As it wasn’t enought with all the different versions of D&D, the OSR have spawned a ton of retroclones and mash-up versions of the game, and I have a lot of them on my bookshelf and even more on my hard drive.
You can always ask yourself to what end you would want all these more or less similar games, and nowadays my wife just sighs when there’s a new book package in the mail.
Thing is, all of them bring something worthwhile to the table. Ideas and concepts to steal for your preferred “base” rule set.
At this very point, my preferred rule sets are:
Swords & Wizardry Complete – for the uncomplicated, rules light game. Limited options with classes, spells and other minutiae makes this my pickup game for beginners, one shots or when I play with the kids. Also, the online SRD is a thing of beauty. Moreover, S&W has an awesome online community, many small press supporters and also a commercial company (Frog God Games) that produces excellent (if extremely expensive for European customers) content for the game. And most important – reading S&W stuff always makes me want to play – now!
Blood & Treasure – for an almost as stripped down experience as S&W, but with lots of simple options added. B&T takes 2 parts of S&W and adds 1 part of 3.x and 1 part of house rules for a very complete, yet simple play experience. You can easily run adventures from any D&D or OSR edition with B&T. 3.x stuff involves a little more work, but it’s quite easy when you get the hand of it. This is what I use for my at the table game group at the moment. It’s a very complete game –basically S&W on steroids – so in essence no house rules are needed.
Fantastic Heroes & Witchery – for a more AD&D style experience, FH&W is 5e done right in my book. The rules merges a heavy 1e/2e feel with 3.x mechanisms and a lot of personal house flavor. It’s definitely crunchier than the two earlier games, but could be used for any type of game really. FH&W is meant to replace the Player’s Handbook and parts of the Dungeon Master Guide, and is missing (i) treasure and (ii) monsters, so you have to use it in conjunction with another rule set. It also makes quite large edits to classes and how magic works. I’m planning to use this for my Dark Fantasy homebrew games, using 2e treasure and monsters.
Dungeons and Dragons 5th edition – my feelings for the new D&D is mixed. On one hand, I think it’s a solid rule set, and much improved from what I’ve read from 3.x (Pathfinder for my part). I’ve been playing this for a while and as a player it’s great fun with the right GM. At the same time I think it is lacking in “feel” for me. (Too much focus on PC cool powers stuff, which might be a nod to the 3.x and 4e players out there, I don’t know). But maybe I’m just being an old grognard here. Anyway, for a more modern gaming style, or for running 3.e or PF adventures I could well see myself using 5e. Another big issue I have with 5e is the lack of PDFs for the core books. This is a huge bummer for me. I love real books and will always use them at our table, but for finding something quick, a searchable PDF (or online SRD) is very helpful. I will definitely give 5e a test run in the future, but as of now I’m content to be a player (and we will soon start another 5e game with the other GM in our at the table group).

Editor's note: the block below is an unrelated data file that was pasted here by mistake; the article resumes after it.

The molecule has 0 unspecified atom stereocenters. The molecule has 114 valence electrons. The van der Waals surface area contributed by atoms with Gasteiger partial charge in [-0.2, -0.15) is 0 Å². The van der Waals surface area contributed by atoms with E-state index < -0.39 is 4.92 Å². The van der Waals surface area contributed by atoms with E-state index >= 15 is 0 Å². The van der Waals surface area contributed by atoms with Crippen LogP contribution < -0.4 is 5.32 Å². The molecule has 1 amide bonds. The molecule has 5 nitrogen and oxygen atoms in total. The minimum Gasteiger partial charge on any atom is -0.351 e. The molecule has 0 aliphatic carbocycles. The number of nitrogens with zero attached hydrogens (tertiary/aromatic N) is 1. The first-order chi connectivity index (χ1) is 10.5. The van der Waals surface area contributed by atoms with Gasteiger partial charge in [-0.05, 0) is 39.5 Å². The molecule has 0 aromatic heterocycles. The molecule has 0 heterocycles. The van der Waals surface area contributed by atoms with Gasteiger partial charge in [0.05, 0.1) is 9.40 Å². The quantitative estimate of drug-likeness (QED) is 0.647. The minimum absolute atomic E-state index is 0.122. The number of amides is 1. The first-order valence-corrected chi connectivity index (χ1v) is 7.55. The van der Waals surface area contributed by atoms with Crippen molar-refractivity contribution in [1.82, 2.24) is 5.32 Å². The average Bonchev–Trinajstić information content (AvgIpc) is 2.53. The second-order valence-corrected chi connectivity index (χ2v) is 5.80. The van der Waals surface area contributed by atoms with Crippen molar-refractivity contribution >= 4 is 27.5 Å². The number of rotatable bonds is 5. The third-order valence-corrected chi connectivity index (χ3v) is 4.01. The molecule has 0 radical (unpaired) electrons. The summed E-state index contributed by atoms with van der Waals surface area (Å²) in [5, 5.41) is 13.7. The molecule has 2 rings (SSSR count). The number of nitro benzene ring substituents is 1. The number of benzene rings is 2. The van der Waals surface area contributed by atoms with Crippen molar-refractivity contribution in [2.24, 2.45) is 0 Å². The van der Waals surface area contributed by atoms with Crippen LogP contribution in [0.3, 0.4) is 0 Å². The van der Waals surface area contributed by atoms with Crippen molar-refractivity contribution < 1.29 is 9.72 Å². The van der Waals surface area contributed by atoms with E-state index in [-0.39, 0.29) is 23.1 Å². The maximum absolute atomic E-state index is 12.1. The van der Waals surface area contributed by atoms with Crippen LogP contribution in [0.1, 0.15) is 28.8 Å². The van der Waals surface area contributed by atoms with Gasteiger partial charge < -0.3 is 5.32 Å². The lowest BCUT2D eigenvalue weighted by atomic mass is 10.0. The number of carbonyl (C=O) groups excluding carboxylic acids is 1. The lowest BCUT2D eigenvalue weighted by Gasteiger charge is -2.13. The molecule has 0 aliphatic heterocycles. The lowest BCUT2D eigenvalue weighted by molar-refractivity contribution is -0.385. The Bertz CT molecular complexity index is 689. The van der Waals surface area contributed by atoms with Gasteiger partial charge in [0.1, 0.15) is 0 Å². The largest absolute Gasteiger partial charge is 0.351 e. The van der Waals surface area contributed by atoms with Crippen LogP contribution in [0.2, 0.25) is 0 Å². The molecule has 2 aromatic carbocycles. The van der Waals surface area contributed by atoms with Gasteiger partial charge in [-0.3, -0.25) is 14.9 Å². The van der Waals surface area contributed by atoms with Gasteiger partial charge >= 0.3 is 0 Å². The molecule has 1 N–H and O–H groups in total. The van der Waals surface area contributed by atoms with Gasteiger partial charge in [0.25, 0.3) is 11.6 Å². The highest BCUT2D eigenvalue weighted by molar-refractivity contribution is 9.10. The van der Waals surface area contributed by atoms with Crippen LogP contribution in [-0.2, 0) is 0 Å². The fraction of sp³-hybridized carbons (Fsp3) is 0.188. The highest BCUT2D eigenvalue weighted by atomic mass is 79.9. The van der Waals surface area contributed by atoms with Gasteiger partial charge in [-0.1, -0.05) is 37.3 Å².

Advanced Dungeons & Dragons 2nd edition – an honourable mention for 2e also. So much cool stuff was published during this edition. The core rules are rock solid, but with all the splatbooks it becomes a bloated mess. However, 2e stuff can be found very cheap and there is a lot of inspiration to be found in these tomes. As it is compatible with older D&D editions as well as newer OSR publications, these days this edition would be the one I would choose if I were to play “real” old D&D.
A sad thing is that B&T and FH&W both have quite few followers. Looking over the fanbases and the available materials for these various games, it soon becomes apparent that 5e and S&W are the major players, both in number of active players and by being published by commercial publishers. If I were a GM looking for new players, or if I wanted to publish my own material online (or as a small press publisher), I’d definitely choose one of the more widespread game systems. However, I like to support the little guys, so I will continue writing free PDF adventures for B&T and FH&W, complemented by separate S&W versions of the adventures.
As Wizards of the Coast haven’t released an SRD or other type of license for 5e yet, it’s difficult to know what you can and cannot do. Still, there are already 3rd party books and adventures being released for 5e by for example Goodman Games and Frog God Games.
And finally, to all you wonderful small press/DIY people out there – keep the good stuff coming, there is always room for more cool ideas! Respect!